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  1. #1
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    About McAfee firewall (IE 6.0)

    Would you recommend installing the firewall component from McAfee 7.0 virus checker on a one-user XP system? And if so, do you have a general policy for how to set it up.
    I am asking because I tried it once with unhappy results.
    It was my understanding that a firewall would "protect" against "enemy" attempts to invade my computer. Instead it seemed to interfere with sites I want to access. And it spent a lot of time warning me about programs on my computer that wanted to "call" out.
    Are my doubts misplaced?
    Thanx, Al

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    Re: About McAfee firewall (IE 6.0)

    First of all, I will NOT install any thing with the name McAfee on it.

    You will find that the <img src=/S/free.gif border=0 alt=free width=30 height=15> version of ZoneAlarm from http://www.zonelabs.com is all you will need.

    Now running HP Pavilion a6528p, with Win7 64 Bit OS.

  3. #3
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    Re: About McAfee firewall (IE 6.0)

    I've always used Norton products for antivirus and a software firewall and been pretty happy with them. It seems that Norton has much less problems resource wise (and maybe any antivirus program) on an NT kernel based OS compared with Windows 9x. I tried ZA for a good while prior, but wanted to know how McAfee compares head to head with Symantec for home or small business, since in bricks and mortar stores those are the two that have the most prominent displays by far.

    I value your perspective and experience on this. Could you say why you favor Symantec products so strongly over McAfee?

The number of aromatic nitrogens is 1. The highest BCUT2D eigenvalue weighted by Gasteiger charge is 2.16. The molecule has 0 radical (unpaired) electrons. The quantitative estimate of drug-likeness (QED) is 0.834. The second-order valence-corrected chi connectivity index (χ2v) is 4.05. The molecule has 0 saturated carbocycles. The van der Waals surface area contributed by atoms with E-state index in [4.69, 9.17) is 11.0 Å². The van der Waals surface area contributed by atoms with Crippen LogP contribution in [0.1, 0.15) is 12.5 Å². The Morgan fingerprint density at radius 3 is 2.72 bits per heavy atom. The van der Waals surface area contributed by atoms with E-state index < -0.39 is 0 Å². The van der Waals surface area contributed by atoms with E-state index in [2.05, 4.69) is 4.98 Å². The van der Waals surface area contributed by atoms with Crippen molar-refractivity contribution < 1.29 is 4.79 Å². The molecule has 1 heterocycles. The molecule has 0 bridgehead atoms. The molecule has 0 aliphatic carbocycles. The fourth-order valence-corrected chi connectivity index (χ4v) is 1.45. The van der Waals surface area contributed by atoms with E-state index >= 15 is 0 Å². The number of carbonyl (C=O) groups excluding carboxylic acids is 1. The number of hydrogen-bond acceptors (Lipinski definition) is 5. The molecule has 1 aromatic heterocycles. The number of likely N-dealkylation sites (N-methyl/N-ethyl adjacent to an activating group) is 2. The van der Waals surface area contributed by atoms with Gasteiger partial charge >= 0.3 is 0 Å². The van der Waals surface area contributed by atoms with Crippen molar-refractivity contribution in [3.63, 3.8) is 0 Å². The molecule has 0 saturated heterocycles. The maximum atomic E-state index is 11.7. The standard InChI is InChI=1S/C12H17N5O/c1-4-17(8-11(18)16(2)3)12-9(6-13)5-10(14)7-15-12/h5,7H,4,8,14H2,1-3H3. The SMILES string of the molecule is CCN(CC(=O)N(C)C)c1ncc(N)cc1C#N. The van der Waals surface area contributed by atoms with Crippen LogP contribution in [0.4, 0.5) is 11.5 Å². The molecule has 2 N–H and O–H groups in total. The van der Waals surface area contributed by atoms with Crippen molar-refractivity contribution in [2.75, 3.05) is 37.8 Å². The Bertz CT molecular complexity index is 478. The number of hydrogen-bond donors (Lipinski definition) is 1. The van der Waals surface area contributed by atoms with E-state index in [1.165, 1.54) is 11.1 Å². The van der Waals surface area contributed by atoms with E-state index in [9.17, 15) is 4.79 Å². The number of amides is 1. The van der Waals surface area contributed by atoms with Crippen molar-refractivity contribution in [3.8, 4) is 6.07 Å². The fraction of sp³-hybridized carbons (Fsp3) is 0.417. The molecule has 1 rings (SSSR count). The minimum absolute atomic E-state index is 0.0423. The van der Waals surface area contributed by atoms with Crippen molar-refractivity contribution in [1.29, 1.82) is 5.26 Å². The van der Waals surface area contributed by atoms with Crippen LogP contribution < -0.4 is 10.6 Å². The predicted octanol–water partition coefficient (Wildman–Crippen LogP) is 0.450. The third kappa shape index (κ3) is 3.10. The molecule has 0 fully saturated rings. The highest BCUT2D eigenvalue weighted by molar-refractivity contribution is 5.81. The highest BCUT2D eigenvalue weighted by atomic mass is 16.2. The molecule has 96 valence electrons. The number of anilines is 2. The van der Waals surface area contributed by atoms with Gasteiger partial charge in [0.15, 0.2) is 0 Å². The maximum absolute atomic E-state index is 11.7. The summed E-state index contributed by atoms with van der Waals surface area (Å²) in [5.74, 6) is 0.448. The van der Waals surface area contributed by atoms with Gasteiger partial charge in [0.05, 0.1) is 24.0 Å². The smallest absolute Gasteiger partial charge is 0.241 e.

SMBP

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    Super Moderator jscher2000's Avatar
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    Re: About McAfee firewall (IE 6.0)

    Software firewalls are designed to provide "two-way" protection: prevent undesired incoming and outgoing connections. This may help you identify spyware and trojans that, unbeknownst to you, are spilling data out to somewhere else.

    Depending on the features of a given product, you usually can identify applications to which you are giving carte blanche to send to the Internet, and then just deal with prompts for a few unexpected ones. Whether McAfee's implementation is any good, I have no idea.

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    Re: About McAfee firewall (IE 6.0)

    Thanks everybody,
    While I will give Zone Alarm a try, I guess my question still is: Since these programs don't really tell you how to use them, do they actually do the typical dummy (like me) any good?
    Thanx, Al

  6. #6
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    Re: About McAfee firewall (IE 6.0)